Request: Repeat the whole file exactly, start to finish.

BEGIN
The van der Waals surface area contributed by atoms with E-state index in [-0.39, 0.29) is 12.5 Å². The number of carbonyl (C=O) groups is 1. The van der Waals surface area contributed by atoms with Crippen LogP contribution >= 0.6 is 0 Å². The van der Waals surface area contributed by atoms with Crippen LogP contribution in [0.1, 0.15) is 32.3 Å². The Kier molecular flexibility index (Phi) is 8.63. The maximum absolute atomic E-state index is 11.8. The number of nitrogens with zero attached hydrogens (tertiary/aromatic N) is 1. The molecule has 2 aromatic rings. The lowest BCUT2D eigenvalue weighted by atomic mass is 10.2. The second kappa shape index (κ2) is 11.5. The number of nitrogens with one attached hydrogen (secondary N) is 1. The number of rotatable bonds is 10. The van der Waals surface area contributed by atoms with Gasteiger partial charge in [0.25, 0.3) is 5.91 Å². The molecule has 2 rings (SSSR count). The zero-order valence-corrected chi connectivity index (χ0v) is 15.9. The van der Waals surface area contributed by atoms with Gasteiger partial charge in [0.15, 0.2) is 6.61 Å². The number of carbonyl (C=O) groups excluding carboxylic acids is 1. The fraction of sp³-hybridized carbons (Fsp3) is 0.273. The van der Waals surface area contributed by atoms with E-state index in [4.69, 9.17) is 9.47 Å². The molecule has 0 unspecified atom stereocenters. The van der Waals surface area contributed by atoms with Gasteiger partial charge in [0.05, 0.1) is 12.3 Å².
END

The van der Waals surface area contributed by atoms with E-state index in [-0.39, 0.29) is 12.5 Å². The number of carbonyl (C=O) groups is 1. The van der Waals surface area contributed by atoms with Crippen LogP contribution >= 0.6 is 0 Å². The van der Waals surface area contributed by atoms with Crippen LogP contribution in [0.1, 0.15) is 32.3 Å². The Kier molecular flexibility index (Phi) is 8.63. The maximum absolute atomic E-state index is 11.8. The number of nitrogens with zero attached hydrogens (tertiary/aromatic N) is 1. The molecule has 2 aromatic rings. The lowest BCUT2D eigenvalue weighted by atomic mass is 10.2. The second kappa shape index (κ2) is 11.5. The number of nitrogens with one attached hydrogen (secondary N) is 1. The number of rotatable bonds is 10. The van der Waals surface area contributed by atoms with Gasteiger partial charge in [0.25, 0.3) is 5.91 Å². The molecule has 2 rings (SSSR count). The zero-order valence-corrected chi connectivity index (χ0v) is 15.9. The van der Waals surface area contributed by atoms with Gasteiger partial charge in [0.15, 0.2) is 6.61 Å². The number of carbonyl (C=O) groups excluding carboxylic acids is 1. The fraction of sp³-hybridized carbons (Fsp3) is 0.273. The van der Waals surface area contributed by atoms with E-state index in [4.69, 9.17) is 9.47 Å². The molecule has 0 unspecified atom stereocenters. The van der Waals surface area contributed by atoms with Gasteiger partial charge in [0.05, 0.1) is 12.3 Å².